The challenge for Romney isn’t insurmountable, it’s just that it’s barely conceivable, so much so that his fortunes in the debates are being couched in the language of a campaign at the brink. Last chance. Last shot. Last straw.

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A HIGH-FUNCTIONING campaign is a balance of substance and style, policy and personality. Mitt Romney has never advertised himself as being capable of such political equipoise. Almost from the start, Romney was presented as a man of bottom-line substance, the kind of financial acumen the country needed to get back on track.

For months, Team Romney resisted appeals for more specifics about its economic plan, the candidate offering “a series of principles” rather than an actual plan, and keeping the details so generally under wraps that it can’t be fully scored.

So there’s still precious little for voters to decide about Romney’s economic policy; he’s seen to that. And what we’ve come to know about his personality (from his sojourn at the Olympics, from his rash quick-draw statement on Libya, from his elitist comments at a dinner in Boca Raton) isn’t very becoming. For many American voters, Romney’s world view — that of a gilt-encrusted hammer for whom everyone and everything around him is a nail — is fundamentally at odds with theirs. That perspective might be great for a CEO. It’s lousy for a president, or any one who wants to be president.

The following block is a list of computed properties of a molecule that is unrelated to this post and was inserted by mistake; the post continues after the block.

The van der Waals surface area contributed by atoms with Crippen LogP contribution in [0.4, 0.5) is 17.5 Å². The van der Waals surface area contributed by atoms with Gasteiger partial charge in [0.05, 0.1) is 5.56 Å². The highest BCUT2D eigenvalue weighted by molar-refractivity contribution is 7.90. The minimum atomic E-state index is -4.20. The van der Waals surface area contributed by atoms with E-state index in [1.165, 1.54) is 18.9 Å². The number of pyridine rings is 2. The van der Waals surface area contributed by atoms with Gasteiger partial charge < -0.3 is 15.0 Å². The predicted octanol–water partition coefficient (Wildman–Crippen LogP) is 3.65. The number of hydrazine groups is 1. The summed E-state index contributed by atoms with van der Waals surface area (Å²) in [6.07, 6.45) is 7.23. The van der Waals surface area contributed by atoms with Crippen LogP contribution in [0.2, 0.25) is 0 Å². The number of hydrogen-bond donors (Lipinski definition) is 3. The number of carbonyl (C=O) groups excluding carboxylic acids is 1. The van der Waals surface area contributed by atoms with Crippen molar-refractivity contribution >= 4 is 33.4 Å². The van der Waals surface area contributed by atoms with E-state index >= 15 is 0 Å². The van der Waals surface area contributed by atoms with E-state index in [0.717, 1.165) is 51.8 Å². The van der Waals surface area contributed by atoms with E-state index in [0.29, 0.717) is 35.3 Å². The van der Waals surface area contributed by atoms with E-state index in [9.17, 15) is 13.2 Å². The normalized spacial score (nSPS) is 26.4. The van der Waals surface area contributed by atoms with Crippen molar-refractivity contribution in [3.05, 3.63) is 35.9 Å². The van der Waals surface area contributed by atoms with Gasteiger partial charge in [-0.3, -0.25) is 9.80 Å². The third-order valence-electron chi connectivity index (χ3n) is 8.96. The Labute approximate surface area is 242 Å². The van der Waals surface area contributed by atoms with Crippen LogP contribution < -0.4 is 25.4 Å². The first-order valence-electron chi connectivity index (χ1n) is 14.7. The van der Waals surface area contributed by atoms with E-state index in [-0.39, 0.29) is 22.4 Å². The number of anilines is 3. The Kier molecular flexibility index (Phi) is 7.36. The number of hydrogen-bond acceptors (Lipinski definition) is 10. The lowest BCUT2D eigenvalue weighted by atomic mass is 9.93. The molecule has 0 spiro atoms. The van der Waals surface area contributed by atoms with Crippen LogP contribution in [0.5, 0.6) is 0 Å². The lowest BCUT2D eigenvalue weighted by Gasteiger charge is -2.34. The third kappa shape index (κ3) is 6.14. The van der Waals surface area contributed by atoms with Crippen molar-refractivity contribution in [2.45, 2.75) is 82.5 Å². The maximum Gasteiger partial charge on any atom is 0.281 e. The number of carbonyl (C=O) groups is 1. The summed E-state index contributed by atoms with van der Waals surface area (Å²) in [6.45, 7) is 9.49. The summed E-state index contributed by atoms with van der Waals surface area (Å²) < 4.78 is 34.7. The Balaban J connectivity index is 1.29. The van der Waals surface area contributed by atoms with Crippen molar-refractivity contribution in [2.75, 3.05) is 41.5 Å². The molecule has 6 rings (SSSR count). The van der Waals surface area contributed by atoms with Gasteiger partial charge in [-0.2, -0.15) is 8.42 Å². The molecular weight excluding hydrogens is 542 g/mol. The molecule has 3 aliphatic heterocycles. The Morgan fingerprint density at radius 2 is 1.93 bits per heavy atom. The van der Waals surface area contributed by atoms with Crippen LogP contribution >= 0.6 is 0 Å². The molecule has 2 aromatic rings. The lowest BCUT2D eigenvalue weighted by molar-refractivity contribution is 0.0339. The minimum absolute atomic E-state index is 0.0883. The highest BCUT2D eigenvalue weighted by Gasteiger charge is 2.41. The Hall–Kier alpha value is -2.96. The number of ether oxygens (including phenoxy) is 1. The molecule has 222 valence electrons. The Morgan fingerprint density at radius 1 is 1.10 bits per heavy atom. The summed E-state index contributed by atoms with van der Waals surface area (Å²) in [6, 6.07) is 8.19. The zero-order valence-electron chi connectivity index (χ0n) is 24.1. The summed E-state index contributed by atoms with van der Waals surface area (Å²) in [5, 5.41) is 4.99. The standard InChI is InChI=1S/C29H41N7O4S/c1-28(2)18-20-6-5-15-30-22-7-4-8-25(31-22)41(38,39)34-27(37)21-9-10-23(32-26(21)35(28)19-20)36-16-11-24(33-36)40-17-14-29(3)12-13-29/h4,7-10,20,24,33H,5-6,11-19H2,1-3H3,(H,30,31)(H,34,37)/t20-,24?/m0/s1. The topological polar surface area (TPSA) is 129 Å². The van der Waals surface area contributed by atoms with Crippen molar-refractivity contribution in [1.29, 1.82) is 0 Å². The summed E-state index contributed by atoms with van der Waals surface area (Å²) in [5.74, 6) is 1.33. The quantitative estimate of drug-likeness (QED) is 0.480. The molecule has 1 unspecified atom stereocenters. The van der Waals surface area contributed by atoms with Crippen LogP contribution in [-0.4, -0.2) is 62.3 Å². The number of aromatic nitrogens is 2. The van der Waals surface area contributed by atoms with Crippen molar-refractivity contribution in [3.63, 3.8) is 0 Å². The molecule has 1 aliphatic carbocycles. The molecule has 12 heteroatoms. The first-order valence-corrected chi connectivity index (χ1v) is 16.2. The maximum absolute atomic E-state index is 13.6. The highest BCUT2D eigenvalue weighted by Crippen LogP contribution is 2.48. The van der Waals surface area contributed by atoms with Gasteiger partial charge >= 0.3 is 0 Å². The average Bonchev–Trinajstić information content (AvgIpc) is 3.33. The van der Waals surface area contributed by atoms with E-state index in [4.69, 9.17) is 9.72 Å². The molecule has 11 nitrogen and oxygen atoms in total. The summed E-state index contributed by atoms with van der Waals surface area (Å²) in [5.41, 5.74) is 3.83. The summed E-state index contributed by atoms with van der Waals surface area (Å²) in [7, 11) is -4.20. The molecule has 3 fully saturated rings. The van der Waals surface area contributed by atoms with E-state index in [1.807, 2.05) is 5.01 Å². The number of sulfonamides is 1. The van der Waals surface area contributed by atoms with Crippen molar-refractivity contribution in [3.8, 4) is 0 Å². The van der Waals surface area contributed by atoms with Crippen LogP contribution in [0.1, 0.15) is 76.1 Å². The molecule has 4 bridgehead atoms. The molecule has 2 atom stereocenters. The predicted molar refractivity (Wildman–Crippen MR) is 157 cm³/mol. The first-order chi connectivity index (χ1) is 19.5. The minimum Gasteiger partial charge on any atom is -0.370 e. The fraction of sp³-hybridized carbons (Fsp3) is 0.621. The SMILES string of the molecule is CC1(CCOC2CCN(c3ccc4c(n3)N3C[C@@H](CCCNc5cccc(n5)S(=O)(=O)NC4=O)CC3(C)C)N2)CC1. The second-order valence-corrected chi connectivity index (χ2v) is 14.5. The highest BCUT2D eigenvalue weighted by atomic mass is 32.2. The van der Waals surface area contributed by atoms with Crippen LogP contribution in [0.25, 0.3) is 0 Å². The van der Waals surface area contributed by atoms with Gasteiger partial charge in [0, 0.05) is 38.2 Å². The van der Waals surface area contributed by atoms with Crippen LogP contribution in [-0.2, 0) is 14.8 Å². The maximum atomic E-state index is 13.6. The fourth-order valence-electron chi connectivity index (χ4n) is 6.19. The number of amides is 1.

The October debates about two weeks from now may be Romney’s last chance to show the nation otherwise, and make it stick. By then, though, millions of voters will have already decided. Starting two weeks ago.

The circle of Romney champions pounds home the message that “anything can happen.” They better be careful what they wish for. The “anything” that can happen may be happening right now.

Image credits: Absentee and early voting map: National Council of State Legislatures (NCSL). Obama: Pete Souza/The White House. Romney: Nicholas Kamm/AFP/Getty Images. FiveThirtyEight forecast graph: © 2012 The New York Times Company.